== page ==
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Worse, the run off during good rains has been so high that much of the water goes into the sea. As a result, it makes no difference when in the subsequent summer months, the region is parched. The groundwater table too, as a result of the runoff, has not seen any significant gains in many places along the Cauvery basin. A study quoted in The Hindu says in Nagamangala taluk of Mandya district, groundwater has plummeted by 8.8 metres since July 2016. In five other taluks too, the groundwater has gone down.

In fact, the copious monsoon rains in the Kodagu region of the Western Ghats where it originates instead of helping the river and all its dependants downstream result in massive floods and landslides that have seriously affected the lives of people and poses great danger to their survival.

Instead of combining their resources and working towards rejuvenating the Cauvery and its ecosystem, the two states have reduced the river to an inter-state dispute sparking incessant verbal duels and ego-clashes.

The dispute also comes in handy for politicians to score brownie points. Chauvinistic groups on both sides of the border thrive when the conflict heats up in summer months when the river dries up and both states fight for their share of the water.

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Unlike most other river water disputes, the Cauvery is not one about sharing the river water when it is in full flow — it is always about sharing the shortage when the river goes dry.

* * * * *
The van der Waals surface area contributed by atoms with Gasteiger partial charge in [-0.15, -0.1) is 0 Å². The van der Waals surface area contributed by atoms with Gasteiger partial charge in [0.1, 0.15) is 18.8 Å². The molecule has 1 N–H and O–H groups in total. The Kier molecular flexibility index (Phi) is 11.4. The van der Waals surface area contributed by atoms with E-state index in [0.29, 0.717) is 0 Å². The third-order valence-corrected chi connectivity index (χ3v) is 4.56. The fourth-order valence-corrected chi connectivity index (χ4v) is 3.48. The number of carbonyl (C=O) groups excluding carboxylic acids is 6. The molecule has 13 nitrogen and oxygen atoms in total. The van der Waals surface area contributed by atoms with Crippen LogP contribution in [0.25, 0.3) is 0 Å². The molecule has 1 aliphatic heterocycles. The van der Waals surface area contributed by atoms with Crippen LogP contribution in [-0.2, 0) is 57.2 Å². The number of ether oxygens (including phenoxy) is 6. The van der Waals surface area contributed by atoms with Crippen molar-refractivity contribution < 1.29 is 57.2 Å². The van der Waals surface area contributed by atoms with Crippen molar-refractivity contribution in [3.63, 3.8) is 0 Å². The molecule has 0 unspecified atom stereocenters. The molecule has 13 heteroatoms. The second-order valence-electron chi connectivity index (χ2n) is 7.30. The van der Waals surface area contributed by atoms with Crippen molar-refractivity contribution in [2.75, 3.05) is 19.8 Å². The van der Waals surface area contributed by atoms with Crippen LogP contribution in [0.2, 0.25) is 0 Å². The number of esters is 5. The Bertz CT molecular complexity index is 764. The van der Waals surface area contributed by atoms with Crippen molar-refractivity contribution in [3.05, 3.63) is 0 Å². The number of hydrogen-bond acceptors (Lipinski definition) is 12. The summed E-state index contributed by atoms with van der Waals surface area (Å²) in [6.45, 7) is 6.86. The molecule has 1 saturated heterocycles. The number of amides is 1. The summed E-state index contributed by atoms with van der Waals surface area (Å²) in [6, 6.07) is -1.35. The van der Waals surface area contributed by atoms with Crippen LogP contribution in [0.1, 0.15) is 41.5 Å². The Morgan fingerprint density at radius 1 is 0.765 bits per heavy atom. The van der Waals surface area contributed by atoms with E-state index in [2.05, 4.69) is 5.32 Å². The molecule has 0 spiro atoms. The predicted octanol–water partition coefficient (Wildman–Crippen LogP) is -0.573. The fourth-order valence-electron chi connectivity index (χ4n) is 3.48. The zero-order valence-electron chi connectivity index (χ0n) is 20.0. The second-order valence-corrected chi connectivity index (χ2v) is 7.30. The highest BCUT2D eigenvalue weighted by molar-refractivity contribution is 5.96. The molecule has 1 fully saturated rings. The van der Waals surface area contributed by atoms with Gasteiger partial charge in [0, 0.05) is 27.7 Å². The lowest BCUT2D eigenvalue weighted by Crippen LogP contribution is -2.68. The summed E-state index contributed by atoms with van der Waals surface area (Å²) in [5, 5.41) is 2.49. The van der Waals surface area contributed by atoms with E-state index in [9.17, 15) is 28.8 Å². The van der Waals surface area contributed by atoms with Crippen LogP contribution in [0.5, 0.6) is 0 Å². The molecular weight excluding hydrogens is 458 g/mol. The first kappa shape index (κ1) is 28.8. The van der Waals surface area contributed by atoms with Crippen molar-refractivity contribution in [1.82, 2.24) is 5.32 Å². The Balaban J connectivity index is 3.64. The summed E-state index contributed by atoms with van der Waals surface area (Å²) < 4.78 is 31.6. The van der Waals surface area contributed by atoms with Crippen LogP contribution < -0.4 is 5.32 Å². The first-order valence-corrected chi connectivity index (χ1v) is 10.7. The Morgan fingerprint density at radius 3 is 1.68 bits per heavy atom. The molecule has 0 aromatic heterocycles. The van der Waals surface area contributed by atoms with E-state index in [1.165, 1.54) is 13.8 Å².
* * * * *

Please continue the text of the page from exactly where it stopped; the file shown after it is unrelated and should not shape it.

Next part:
Ideally, the administrations should have ensured that the river ran undisturbed, enabled viable storage during the rainy season and put to use judiciously in summer. In which case, there would have been no dispute in the first place.

In this grim scenario, just when ecologists and well-wishers of the river had all but given up hope, comes the news that something dramatic is happening to the river due to the coronavirus shutdown.

Unexpectedly, the 21-day countrywide lockdown, after just a week into it, has resulted in the river regain its natural colour, its purity seems to have restored and the flow is once again the way it used to be for centuries until the ecological degradation and unplanned industrialisation all but contaminated the Cauvery.

Related news: River water disputes Bill puts states at Centre’s mercy

According to reports, elderly people on the banks of the river in Karnataka say they have not seen the river in this clear form in several decades. With industrial units not working due to the shutdown and effluents not flowing into the river, the Cauvery is breathing free again.

What this essentially means is that the river is asking to be given a chance to survive, healthily. All it needed was just one week of a shutdown to show its resilience, that it is a living organism that should be treated with care like the manner in which a shutdown was announced when the government felt that a virus was endangering the life of humans.

It beats the imagination that people who are so worried about their own physical well-being that they can take any drastic step to survive, simply do not care when another living being like a river is in danger of dying due to their faulty, self-centred actions.